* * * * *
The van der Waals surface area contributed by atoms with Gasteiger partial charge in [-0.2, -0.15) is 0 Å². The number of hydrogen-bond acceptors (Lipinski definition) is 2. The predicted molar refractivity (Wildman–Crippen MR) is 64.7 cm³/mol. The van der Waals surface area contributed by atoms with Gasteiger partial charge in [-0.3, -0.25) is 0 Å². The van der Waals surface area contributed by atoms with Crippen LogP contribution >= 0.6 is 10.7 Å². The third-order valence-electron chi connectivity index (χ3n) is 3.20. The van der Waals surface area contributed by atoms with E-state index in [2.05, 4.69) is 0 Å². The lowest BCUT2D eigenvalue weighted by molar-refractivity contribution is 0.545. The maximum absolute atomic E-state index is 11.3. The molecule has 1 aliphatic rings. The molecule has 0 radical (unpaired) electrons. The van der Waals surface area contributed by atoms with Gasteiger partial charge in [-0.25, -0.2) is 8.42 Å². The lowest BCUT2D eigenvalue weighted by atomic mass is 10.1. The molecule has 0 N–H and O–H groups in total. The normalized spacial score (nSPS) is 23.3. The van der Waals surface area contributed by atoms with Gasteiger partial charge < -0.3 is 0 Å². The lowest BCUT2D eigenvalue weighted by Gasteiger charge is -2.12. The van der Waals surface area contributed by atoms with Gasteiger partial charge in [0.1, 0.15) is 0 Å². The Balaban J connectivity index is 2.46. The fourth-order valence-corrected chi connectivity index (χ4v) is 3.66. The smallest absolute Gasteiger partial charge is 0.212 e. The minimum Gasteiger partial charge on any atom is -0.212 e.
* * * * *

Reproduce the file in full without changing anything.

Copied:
The van der Waals surface area contributed by atoms with Gasteiger partial charge in [-0.2, -0.15) is 0 Å². The number of hydrogen-bond acceptors (Lipinski definition) is 2. The predicted molar refractivity (Wildman–Crippen MR) is 64.7 cm³/mol. The van der Waals surface area contributed by atoms with Gasteiger partial charge in [-0.3, -0.25) is 0 Å². The van der Waals surface area contributed by atoms with Crippen LogP contribution >= 0.6 is 10.7 Å². The third-order valence-electron chi connectivity index (χ3n) is 3.20. The van der Waals surface area contributed by atoms with E-state index in [2.05, 4.69) is 0 Å². The lowest BCUT2D eigenvalue weighted by molar-refractivity contribution is 0.545. The maximum absolute atomic E-state index is 11.3. The molecule has 1 aliphatic rings. The molecule has 0 radical (unpaired) electrons. The van der Waals surface area contributed by atoms with Gasteiger partial charge in [-0.25, -0.2) is 8.42 Å². The lowest BCUT2D eigenvalue weighted by atomic mass is 10.1. The molecule has 0 N–H and O–H groups in total. The normalized spacial score (nSPS) is 23.3. The van der Waals surface area contributed by atoms with Gasteiger partial charge < -0.3 is 0 Å². The lowest BCUT2D eigenvalue weighted by Gasteiger charge is -2.12. The van der Waals surface area contributed by atoms with Gasteiger partial charge in [0.1, 0.15) is 0 Å². The Balaban J connectivity index is 2.46. The fourth-order valence-corrected chi connectivity index (χ4v) is 3.66. The smallest absolute Gasteiger partial charge is 0.212 e. The minimum Gasteiger partial charge on any atom is -0.212 e.